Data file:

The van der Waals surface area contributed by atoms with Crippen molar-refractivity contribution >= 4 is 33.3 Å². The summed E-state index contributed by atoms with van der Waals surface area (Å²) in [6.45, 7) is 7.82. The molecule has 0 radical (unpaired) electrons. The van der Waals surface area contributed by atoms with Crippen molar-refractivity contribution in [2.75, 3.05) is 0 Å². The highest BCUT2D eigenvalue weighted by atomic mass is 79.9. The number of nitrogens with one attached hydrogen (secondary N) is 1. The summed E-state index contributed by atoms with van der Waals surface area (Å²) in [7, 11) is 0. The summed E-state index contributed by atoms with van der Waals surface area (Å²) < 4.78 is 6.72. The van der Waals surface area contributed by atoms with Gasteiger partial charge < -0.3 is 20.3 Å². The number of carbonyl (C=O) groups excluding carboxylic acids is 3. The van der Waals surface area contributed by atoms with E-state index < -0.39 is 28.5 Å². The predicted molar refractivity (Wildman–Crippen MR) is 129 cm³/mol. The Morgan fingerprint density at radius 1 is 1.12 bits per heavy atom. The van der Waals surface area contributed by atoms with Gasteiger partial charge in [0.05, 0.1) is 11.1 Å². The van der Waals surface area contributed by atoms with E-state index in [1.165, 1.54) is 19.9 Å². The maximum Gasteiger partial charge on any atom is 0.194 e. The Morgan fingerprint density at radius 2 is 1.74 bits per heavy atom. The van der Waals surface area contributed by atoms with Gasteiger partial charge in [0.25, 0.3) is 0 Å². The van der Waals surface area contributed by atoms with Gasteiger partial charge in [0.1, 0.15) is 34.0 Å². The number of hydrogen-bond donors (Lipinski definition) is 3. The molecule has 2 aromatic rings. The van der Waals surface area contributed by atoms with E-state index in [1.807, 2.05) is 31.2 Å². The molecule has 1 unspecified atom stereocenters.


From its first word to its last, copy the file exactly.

The van der Waals surface area contributed by atoms with Crippen molar-refractivity contribution >= 4 is 33.3 Å². The summed E-state index contributed by atoms with van der Waals surface area (Å²) in [6.45, 7) is 7.82. The molecule has 0 radical (unpaired) electrons. The van der Waals surface area contributed by atoms with Crippen molar-refractivity contribution in [2.75, 3.05) is 0 Å². The highest BCUT2D eigenvalue weighted by atomic mass is 79.9. The number of nitrogens with one attached hydrogen (secondary N) is 1. The summed E-state index contributed by atoms with van der Waals surface area (Å²) in [7, 11) is 0. The summed E-state index contributed by atoms with van der Waals surface area (Å²) < 4.78 is 6.72. The van der Waals surface area contributed by atoms with Gasteiger partial charge < -0.3 is 20.3 Å². The number of carbonyl (C=O) groups excluding carboxylic acids is 3. The van der Waals surface area contributed by atoms with E-state index < -0.39 is 28.5 Å². The predicted molar refractivity (Wildman–Crippen MR) is 129 cm³/mol. The Morgan fingerprint density at radius 1 is 1.12 bits per heavy atom. The van der Waals surface area contributed by atoms with Gasteiger partial charge in [0.05, 0.1) is 11.1 Å². The van der Waals surface area contributed by atoms with E-state index in [1.165, 1.54) is 19.9 Å². The maximum Gasteiger partial charge on any atom is 0.194 e. The Morgan fingerprint density at radius 2 is 1.74 bits per heavy atom. The van der Waals surface area contributed by atoms with Gasteiger partial charge in [0.25, 0.3) is 0 Å². The van der Waals surface area contributed by atoms with Gasteiger partial charge in [0.1, 0.15) is 34.0 Å². The number of hydrogen-bond donors (Lipinski definition) is 3. The molecule has 2 aromatic rings. The van der Waals surface area contributed by atoms with E-state index in [1.807, 2.05) is 31.2 Å². The molecule has 1 unspecified atom stereocenters.